Welcome to the Marine Mammal and wildlife Research and Community Development Expedition blog where you can keep up to date with all the happenings and information from Kenya

Wednesday, April 28, 2010

The people of Kidong, Kasaani and Mahandakini have now given up poaching for over three years. For the past three years, GVI has been working with these communities to assist them to develop sustainable alternative income generating projects. When I first started working with these communities in 2008, I thought that the only issue facing them was the loss of their source of income. It is definitely the main issue, but what I have since discovered is that these communities also face other challenges associated with their withdrawal from poaching activities.

--Juma, a villager from Kasaani, looks over Tsavo West where he once poached wildlife to generate an income.--
Not only did the people of Kidong, Kasaani and Mahandakini rely on poaching as a means of generating incomes, the bush meat they poached also formed a critical part of their diets and the main source of protein. As such, their decision to stop poaching also left them with a lack of protein in their diets. Food security issues have long plagued the Taveta region which only exacerbates the ill effects of losing a key source of protein in the diet of these villagers.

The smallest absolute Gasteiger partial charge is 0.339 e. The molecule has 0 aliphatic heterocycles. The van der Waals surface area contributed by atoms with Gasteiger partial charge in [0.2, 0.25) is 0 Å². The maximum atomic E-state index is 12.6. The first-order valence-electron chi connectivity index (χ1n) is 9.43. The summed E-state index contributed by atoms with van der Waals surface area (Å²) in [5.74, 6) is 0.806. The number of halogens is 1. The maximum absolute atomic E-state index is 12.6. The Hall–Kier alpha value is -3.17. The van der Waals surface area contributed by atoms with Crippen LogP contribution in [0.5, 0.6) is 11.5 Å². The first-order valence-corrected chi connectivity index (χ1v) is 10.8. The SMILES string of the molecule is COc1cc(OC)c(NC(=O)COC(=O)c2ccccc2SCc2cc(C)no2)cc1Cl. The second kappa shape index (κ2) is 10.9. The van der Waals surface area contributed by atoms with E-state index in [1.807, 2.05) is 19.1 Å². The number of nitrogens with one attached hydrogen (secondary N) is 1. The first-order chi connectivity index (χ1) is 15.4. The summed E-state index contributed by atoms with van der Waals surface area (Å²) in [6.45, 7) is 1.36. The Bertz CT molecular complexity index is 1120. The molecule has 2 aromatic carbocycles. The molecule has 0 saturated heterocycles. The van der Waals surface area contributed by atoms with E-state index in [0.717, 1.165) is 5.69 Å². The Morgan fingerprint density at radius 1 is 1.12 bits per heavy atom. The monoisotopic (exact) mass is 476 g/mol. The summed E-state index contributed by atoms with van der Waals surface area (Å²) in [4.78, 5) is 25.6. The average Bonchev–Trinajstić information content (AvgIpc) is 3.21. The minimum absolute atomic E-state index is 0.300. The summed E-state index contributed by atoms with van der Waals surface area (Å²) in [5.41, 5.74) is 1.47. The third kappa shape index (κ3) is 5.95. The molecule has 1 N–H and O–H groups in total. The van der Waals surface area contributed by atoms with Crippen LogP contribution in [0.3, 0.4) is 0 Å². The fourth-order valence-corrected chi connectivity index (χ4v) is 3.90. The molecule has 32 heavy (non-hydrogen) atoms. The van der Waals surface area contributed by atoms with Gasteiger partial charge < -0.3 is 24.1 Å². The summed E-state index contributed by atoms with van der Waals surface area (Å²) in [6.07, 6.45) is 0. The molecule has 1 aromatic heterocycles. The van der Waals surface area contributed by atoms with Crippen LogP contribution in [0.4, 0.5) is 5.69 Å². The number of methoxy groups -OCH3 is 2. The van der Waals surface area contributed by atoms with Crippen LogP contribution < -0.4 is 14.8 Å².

--Volunteer Rachel teaching the people of Kasaani about Chicken Farming.--
As a means of overcoming these issues, GVI spent two weeks in the community of Kasaani introducing the idea of free range chicken farming to the community. Free range chicken farming can not only serve as an income generating project, but also, as a means of increasing the availability of protein to the people of Kasaani. The lessons covered topics such as disease recognition and treatment, humane ways of raising chickens, and general chicken farming information. The community of Kasaani were very enthusiastic about the prospect of becoming free range chicken farmers and the benefits that this project could bring to the wider community. As such, GVI is hoping to further assist the community of Kasaani with this project by constructing a number of chicken coops in the village via GVI’s Construction and Sustainable Development Project to ensure that their chickens are housed safely at night. If you would like to contribute to this or other sustainable development projects in Kenya just visit www.justgiving.com/GVItsavowest.